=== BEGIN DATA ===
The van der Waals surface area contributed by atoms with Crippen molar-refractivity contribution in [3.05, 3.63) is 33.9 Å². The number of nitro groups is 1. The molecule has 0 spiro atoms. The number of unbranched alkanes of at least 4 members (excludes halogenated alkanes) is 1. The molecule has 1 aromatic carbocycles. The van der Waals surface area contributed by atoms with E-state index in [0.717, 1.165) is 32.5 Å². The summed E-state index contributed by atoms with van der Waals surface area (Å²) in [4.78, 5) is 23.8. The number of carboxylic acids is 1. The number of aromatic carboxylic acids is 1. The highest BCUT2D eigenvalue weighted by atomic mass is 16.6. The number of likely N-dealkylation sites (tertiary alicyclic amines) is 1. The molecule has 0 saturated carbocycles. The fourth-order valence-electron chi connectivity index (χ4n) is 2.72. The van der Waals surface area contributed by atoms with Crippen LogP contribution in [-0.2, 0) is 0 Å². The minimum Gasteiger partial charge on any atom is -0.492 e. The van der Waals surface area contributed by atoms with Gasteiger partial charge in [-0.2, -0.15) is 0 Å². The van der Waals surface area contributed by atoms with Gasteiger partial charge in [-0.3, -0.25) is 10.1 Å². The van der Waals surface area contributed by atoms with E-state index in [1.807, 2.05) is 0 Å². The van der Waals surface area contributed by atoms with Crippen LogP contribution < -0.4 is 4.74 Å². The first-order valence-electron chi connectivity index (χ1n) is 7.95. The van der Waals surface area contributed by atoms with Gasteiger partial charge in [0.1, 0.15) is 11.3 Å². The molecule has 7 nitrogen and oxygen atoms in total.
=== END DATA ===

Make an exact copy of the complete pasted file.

The van der Waals surface area contributed by atoms with Crippen molar-refractivity contribution in [3.05, 3.63) is 33.9 Å². The number of nitro groups is 1. The molecule has 0 spiro atoms. The number of unbranched alkanes of at least 4 members (excludes halogenated alkanes) is 1. The molecule has 1 aromatic carbocycles. The van der Waals surface area contributed by atoms with E-state index in [0.717, 1.165) is 32.5 Å². The summed E-state index contributed by atoms with van der Waals surface area (Å²) in [4.78, 5) is 23.8. The number of carboxylic acids is 1. The number of aromatic carboxylic acids is 1. The highest BCUT2D eigenvalue weighted by atomic mass is 16.6. The number of likely N-dealkylation sites (tertiary alicyclic amines) is 1. The molecule has 0 saturated carbocycles. The fourth-order valence-electron chi connectivity index (χ4n) is 2.72. The van der Waals surface area contributed by atoms with Crippen LogP contribution in [-0.2, 0) is 0 Å². The minimum Gasteiger partial charge on any atom is -0.492 e. The van der Waals surface area contributed by atoms with Gasteiger partial charge in [-0.2, -0.15) is 0 Å². The van der Waals surface area contributed by atoms with Gasteiger partial charge in [-0.3, -0.25) is 10.1 Å². The van der Waals surface area contributed by atoms with E-state index in [1.807, 2.05) is 0 Å². The van der Waals surface area contributed by atoms with Crippen LogP contribution < -0.4 is 4.74 Å². The first-order valence-electron chi connectivity index (χ1n) is 7.95. The van der Waals surface area contributed by atoms with Gasteiger partial charge in [0.1, 0.15) is 11.3 Å². The molecule has 7 nitrogen and oxygen atoms in total.